Cover illustration by: Chris McGrath
Turn Coat by Jim Butcher
My rating: 4.5 of 5 stars
Series: The Dresden Files (Book #11 of 25)
Genre: Fantasy, Urban Fantasy
Pages: 545 pages (US Kindle edition)
Published: 4th June 2009 by Orbit (UK) & 9th March 2009 by Roc (US)
Turn Coat is one of my favorite volume in the series so far, it’s up there with Dead Beat and White Night.
We can’t always win. That’s what life is. There are moments of glory, happiness, and there are times when we will lose, faces pain, and hopefully rises up then move on from it. Turn Coat is the eleventh volume in The Dresden Files by Jim Butcher, and it hammered these themes into the readers incredibly well. There has always been a rumor of a traitor in the white council, and this book narrowed the focus of the story on this as it begins with Morgan asking Harry Dresden for help because he’s accused of a murder he didn’t commit. There isn’t much to say on this review; this is the usual high standard of the series, Butcher utilizes murder-mystery whodunit storytelling with themes that evocatively put and relatable.
“There are bad things in the world. There’s no getting away from that. But that doesn’t mean nothing can be done about them. You can’t abandon life just because it’s scary, and just because sometimes you get hurt. ”
Harry Dresden may not be an encompassingly good-hearted character, but that’s what it means to be a human right? No one is perfect, after all. I do, however, found myself impressed by Harry’s decision to help Morgan. If you’ve been following the series, we know that Harry and Morgan have issues with each other; they both pretty much hated each other’s guts to the core. But Harry, despite his feelings towards Morgan, still decided to help him because he knows it’s the right thing to do, and that’s something praise-worthy; helping someone you don’t like, or hate, isn’t an easy act to do. It was so great seeing how much further Harry’s relationship with Murphy, Thomas, Molly, and of course, Mouse developed here.
“The human mind isn’t a terribly logical or consistent place. Most people, given the choice to face a hideous or terrifying truth or to conveniently avoid it, choose the convenience and peace of normality. That doesn’t make them strong or weak people, or good or bad people. It just makes them people.”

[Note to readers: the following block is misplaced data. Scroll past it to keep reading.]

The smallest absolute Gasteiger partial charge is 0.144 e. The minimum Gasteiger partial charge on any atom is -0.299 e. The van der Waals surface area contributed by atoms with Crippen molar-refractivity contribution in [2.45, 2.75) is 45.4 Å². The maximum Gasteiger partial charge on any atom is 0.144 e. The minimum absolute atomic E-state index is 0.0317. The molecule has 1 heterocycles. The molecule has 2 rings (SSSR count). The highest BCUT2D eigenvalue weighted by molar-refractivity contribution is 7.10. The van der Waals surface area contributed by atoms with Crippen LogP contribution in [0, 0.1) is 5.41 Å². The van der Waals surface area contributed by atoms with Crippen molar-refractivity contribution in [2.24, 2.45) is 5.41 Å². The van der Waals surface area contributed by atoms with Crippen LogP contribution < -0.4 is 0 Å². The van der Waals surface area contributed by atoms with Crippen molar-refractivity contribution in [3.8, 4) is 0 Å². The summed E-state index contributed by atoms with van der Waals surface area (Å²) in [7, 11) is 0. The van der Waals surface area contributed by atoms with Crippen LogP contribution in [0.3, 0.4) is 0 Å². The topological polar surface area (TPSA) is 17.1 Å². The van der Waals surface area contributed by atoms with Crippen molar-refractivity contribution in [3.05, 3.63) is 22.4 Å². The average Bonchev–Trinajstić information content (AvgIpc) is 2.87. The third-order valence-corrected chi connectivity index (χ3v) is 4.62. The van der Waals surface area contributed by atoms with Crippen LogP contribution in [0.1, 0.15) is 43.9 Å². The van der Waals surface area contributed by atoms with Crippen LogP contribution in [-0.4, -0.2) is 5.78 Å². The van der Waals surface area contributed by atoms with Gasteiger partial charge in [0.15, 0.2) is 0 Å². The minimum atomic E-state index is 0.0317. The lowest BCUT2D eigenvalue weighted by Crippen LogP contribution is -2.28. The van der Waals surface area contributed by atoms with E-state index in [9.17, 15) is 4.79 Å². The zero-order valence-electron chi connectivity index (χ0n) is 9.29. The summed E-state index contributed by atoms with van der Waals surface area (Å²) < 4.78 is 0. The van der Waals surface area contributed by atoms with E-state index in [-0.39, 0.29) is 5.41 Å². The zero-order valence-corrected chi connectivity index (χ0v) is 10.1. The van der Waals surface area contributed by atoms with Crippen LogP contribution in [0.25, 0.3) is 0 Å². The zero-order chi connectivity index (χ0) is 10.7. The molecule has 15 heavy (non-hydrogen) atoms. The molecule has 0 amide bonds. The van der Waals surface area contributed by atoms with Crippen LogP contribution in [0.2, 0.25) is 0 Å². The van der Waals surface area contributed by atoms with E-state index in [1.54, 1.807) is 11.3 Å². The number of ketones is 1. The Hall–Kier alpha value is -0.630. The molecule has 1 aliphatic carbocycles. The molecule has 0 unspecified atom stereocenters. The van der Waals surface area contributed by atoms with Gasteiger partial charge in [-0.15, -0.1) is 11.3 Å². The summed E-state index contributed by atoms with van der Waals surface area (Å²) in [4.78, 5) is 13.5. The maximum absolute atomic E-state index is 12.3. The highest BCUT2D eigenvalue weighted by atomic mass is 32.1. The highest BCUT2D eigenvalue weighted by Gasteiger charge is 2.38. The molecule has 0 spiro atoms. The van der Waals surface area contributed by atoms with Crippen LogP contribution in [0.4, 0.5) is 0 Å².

I’m being repetitive again, but yeah, as always for this series, the longevity of the action sequences hurt the pacing slightly for me. Not saying it wasn’t good, my interest and concentration just wandered easily when the action scenes in any book of the series so far went on a bit too long. Thankfully, there was only one big action sequence—usually there were two—and what came after the part with Demonreach was freaking incredible. Seriously, the last two or three chapters were filled with intensity and a new level of seriousness that was missing from the previous books.
“No one is an unjust villain in his own mind. Even – perhaps even especially – those who are the worst of us. Some of the cruelest tyrants in history were motivated by noble ideals, or made choices that they would call ‘hard but necessary steps’ for the good of their nation. We’re all the hero of our own story.”
Amid the well-written murder-mystery, Turn Coat also teaches us about the necessity of pain, hardship, and moving on in our life. Eleven books in, and it terrifies me how Butcher maintained the great quality of each book in the series since the fourth installment so consistently. I haven’t rated any books in the series with a below 4-stars rating since Summer Knight. Will there be any… CHANGES (Hahahaha!) in the next book, though? The next book in the series has often been praised as the best book of the entire series so far, and I’m very much excited to find out why.
“See, here’s the thing. Morgan was right: you can’t win them all. But that doesn’t mean that you give up. Not ever.”
Picture: Turn Coat by Vincent Chong
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